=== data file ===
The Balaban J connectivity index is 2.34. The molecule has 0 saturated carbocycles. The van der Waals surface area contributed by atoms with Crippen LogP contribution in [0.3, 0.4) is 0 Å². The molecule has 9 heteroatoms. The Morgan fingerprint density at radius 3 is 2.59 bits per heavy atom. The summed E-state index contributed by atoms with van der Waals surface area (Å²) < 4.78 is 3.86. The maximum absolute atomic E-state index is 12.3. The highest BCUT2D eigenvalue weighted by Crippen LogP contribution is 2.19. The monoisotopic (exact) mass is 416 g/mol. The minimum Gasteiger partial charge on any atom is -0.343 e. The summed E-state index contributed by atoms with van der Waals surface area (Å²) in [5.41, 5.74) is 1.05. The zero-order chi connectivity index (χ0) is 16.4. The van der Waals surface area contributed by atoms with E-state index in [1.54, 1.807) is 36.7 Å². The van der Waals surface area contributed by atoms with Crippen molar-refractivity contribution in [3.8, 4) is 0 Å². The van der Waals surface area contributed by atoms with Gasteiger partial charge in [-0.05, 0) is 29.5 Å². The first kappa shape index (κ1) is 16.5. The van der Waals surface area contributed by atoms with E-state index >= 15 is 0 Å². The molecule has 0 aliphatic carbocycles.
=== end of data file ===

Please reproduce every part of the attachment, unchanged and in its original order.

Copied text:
The Balaban J connectivity index is 2.34. The molecule has 0 saturated carbocycles. The van der Waals surface area contributed by atoms with Crippen LogP contribution in [0.3, 0.4) is 0 Å². The molecule has 9 heteroatoms. The Morgan fingerprint density at radius 3 is 2.59 bits per heavy atom. The summed E-state index contributed by atoms with van der Waals surface area (Å²) < 4.78 is 3.86. The maximum absolute atomic E-state index is 12.3. The highest BCUT2D eigenvalue weighted by Crippen LogP contribution is 2.19. The monoisotopic (exact) mass is 416 g/mol. The minimum Gasteiger partial charge on any atom is -0.343 e. The summed E-state index contributed by atoms with van der Waals surface area (Å²) in [5.41, 5.74) is 1.05. The zero-order chi connectivity index (χ0) is 16.4. The van der Waals surface area contributed by atoms with E-state index in [1.54, 1.807) is 36.7 Å². The van der Waals surface area contributed by atoms with Crippen molar-refractivity contribution in [3.8, 4) is 0 Å². The van der Waals surface area contributed by atoms with Gasteiger partial charge in [-0.05, 0) is 29.5 Å². The first kappa shape index (κ1) is 16.5. The van der Waals surface area contributed by atoms with E-state index >= 15 is 0 Å². The molecule has 0 aliphatic carbocycles.